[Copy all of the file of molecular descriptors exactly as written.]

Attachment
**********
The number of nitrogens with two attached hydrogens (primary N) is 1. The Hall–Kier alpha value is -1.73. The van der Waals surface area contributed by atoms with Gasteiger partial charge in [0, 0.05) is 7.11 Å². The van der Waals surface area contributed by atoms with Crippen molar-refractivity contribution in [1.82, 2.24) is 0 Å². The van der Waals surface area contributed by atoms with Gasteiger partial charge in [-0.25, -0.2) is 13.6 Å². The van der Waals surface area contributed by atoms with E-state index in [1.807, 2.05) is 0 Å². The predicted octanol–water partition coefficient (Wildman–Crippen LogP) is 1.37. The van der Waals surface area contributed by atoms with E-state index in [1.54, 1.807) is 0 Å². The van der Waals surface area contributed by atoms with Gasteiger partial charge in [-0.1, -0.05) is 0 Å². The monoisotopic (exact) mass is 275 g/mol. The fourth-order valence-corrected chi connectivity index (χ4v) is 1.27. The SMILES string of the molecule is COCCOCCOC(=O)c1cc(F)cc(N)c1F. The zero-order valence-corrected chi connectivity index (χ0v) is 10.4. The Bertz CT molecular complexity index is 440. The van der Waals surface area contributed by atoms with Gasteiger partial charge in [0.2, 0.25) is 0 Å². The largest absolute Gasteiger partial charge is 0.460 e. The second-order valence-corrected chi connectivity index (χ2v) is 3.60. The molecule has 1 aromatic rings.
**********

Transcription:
The number of nitrogens with two attached hydrogens (primary N) is 1. The Hall–Kier alpha value is -1.73. The van der Waals surface area contributed by atoms with Gasteiger partial charge in [0, 0.05) is 7.11 Å². The van der Waals surface area contributed by atoms with Crippen molar-refractivity contribution in [1.82, 2.24) is 0 Å². The van der Waals surface area contributed by atoms with Gasteiger partial charge in [-0.25, -0.2) is 13.6 Å². The van der Waals surface area contributed by atoms with E-state index in [1.807, 2.05) is 0 Å². The predicted octanol–water partition coefficient (Wildman–Crippen LogP) is 1.37. The van der Waals surface area contributed by atoms with E-state index in [1.54, 1.807) is 0 Å². The van der Waals surface area contributed by atoms with Gasteiger partial charge in [-0.1, -0.05) is 0 Å². The monoisotopic (exact) mass is 275 g/mol. The fourth-order valence-corrected chi connectivity index (χ4v) is 1.27. The SMILES string of the molecule is COCCOCCOC(=O)c1cc(F)cc(N)c1F. The zero-order valence-corrected chi connectivity index (χ0v) is 10.4. The Bertz CT molecular complexity index is 440. The van der Waals surface area contributed by atoms with Gasteiger partial charge in [0.2, 0.25) is 0 Å². The largest absolute Gasteiger partial charge is 0.460 e. The second-order valence-corrected chi connectivity index (χ2v) is 3.60. The molecule has 1 aromatic rings.